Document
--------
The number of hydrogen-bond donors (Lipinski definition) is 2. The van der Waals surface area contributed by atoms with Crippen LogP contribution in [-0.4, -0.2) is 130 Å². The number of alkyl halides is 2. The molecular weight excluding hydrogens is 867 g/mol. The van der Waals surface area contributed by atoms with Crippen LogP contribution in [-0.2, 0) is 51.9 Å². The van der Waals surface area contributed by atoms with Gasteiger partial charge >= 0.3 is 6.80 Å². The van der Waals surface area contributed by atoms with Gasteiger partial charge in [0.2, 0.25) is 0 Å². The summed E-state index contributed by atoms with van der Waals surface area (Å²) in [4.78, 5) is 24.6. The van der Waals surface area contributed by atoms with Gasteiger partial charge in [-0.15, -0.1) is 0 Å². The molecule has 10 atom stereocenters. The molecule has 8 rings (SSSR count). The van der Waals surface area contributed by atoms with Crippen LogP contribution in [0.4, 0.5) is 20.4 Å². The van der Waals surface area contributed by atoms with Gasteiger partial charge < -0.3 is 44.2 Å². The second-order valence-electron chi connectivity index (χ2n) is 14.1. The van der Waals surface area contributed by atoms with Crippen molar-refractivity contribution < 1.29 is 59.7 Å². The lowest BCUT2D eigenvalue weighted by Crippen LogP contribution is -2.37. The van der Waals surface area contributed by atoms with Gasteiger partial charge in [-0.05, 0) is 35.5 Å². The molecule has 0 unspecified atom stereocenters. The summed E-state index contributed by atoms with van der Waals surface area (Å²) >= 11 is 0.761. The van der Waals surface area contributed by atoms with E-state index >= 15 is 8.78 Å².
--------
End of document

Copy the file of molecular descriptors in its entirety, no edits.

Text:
The number of hydrogen-bond donors (Lipinski definition) is 2. The van der Waals surface area contributed by atoms with Crippen LogP contribution in [-0.4, -0.2) is 130 Å². The number of alkyl halides is 2. The molecular weight excluding hydrogens is 867 g/mol. The van der Waals surface area contributed by atoms with Crippen LogP contribution in [-0.2, 0) is 51.9 Å². The van der Waals surface area contributed by atoms with Gasteiger partial charge >= 0.3 is 6.80 Å². The van der Waals surface area contributed by atoms with Gasteiger partial charge in [0.2, 0.25) is 0 Å². The summed E-state index contributed by atoms with van der Waals surface area (Å²) in [4.78, 5) is 24.6. The van der Waals surface area contributed by atoms with Gasteiger partial charge in [-0.15, -0.1) is 0 Å². The molecule has 10 atom stereocenters. The molecule has 8 rings (SSSR count). The van der Waals surface area contributed by atoms with Crippen LogP contribution in [0.4, 0.5) is 20.4 Å². The van der Waals surface area contributed by atoms with Gasteiger partial charge < -0.3 is 44.2 Å². The second-order valence-electron chi connectivity index (χ2n) is 14.1. The van der Waals surface area contributed by atoms with Crippen molar-refractivity contribution < 1.29 is 59.7 Å². The lowest BCUT2D eigenvalue weighted by Crippen LogP contribution is -2.37. The van der Waals surface area contributed by atoms with Gasteiger partial charge in [-0.05, 0) is 35.5 Å². The molecule has 0 unspecified atom stereocenters. The summed E-state index contributed by atoms with van der Waals surface area (Å²) >= 11 is 0.761. The van der Waals surface area contributed by atoms with E-state index >= 15 is 8.78 Å².